Having worked in the EAP industry for almost 25 years, I’m occasionally asked what I’ve been the most proud of and what has been the most challenging during my time working with employees, managers/HR, family members, affiliates, vendors, and colleagues. My answer is always the same. Working on any large-scale disaster where there are mass casualties, whether natural or man-made, has always been both highly rewarding in terms of helping to support those in need, but also extremely challenging due to a high degree of stress, anxiety, and emotion.
However, because of Empathia’s experienced clinicians, state-of-the-art technology, and top-notch trauma counselors, we are able to mitigate organizational risk by ensuring that people get timely and accurate information, as well as the human support they need during and after a crisis. This is absolutely critical, no matter the type or level of disaster, and I’m so proud that our reputation is such that we are known as the premier service for assisting companies in preparing for, responding to, and recovering from the human impact of crises.
What are some lessons that we have learned over the last several years providing this program?
#1. Mass casualty means mass media coverage.
#2. A large number of telephone inquiries will occur in the hours and days immediately following a mass casualty crisis, easily reaching hundreds of calls per hour.
#3. In the eyes of the media, public, and elected officials, providing care and assistance to victims and their families is equally important as determining the cause of the disaster.
#4. The public expects the organization to demonstrate support and compassion to survivors, survivor families, and victim families following a crisis, even if the crisis was beyond the organization’s control.
#5. Following a disaster, people primarily want information.
#6. An organization that has experienced a disaster can be perceived as responsible and caring, if it establishes a means of quickly and effectively answering telephone inquiries.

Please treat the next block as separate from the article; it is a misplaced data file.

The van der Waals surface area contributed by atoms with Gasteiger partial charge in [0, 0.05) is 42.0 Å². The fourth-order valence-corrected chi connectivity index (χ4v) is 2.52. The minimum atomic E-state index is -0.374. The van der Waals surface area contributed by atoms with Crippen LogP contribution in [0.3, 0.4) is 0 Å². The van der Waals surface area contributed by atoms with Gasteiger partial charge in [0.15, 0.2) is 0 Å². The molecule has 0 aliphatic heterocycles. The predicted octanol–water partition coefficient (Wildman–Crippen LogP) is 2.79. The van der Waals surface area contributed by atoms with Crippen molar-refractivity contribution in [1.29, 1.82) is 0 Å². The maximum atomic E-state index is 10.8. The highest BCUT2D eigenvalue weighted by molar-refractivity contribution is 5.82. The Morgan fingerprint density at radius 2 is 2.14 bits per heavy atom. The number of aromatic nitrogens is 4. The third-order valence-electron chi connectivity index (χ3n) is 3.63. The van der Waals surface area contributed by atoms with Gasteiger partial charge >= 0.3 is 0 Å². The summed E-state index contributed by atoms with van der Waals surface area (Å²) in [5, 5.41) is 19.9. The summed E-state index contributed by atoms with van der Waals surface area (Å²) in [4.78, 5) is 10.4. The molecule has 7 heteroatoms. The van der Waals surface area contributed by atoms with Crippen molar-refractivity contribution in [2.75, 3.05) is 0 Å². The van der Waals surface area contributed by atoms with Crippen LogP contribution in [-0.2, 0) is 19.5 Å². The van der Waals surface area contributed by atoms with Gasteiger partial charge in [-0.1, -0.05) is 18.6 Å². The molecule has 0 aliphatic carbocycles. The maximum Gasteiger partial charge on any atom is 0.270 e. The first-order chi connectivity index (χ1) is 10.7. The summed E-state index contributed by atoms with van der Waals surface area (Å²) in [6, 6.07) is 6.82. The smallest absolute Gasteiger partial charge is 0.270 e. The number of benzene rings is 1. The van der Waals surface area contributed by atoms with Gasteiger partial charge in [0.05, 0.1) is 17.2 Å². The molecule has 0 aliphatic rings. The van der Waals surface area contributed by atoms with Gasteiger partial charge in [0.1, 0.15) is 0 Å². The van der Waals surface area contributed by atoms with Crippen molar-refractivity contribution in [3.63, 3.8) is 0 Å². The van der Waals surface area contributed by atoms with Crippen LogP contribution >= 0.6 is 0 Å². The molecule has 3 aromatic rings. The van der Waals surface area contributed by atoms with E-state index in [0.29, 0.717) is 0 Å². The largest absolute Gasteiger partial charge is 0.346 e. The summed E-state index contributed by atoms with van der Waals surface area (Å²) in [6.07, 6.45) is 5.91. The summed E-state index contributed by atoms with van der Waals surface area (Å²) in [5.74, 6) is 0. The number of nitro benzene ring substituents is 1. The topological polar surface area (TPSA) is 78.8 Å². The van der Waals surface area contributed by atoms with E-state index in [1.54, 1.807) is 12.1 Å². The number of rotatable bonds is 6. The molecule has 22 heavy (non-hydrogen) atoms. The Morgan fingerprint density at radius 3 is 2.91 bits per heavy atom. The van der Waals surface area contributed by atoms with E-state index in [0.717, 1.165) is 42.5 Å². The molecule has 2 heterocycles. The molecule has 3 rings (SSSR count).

#7. The use of a crisis phone service can provide a tool for responding to public inquiries, however, not all crisis call services are created equal.
To learn more about the importance of a phase-sensitive approach during and following a crisis event, please join us on our upcoming webinar.
Mass Crisis Recovery: The value of a targeted, phase-sensitive approach
March 13th, 2018
1:00 pm-2:00 pm CST
Presenters: Michelle Colosimo (Black Swan Solutions) and Bob VandePol (Pax Crisis Response)
What are your thoughts? Do you have any personal stories you are willing to share? Have you had experience dealing with a crisis situation? Please feel free to ask questions or share your feedback below.
Jeremy joined Empathia (then NEAS) in 2007. As an Account Manager, he manages a variety of EAP accounts and also oversees our social media sites. His previous roles here were as Manager, Client Care Services, as well as Sales Consultant. Prior to joining Empathia, he spent 14 years in the EAP industry in a variety of managerial and operational roles. Jeremy holds a Masters in Management; he is a certified wellness coach and a Certified Employee Assistance Professional (CEAP). Jeremy has also assisted in numerous disaster response mass casualty events as a Phone Counselor, Call Center Manager, and Manifest Coordinator. He enjoys reading, photography, music, and spending time with his wife and daughters.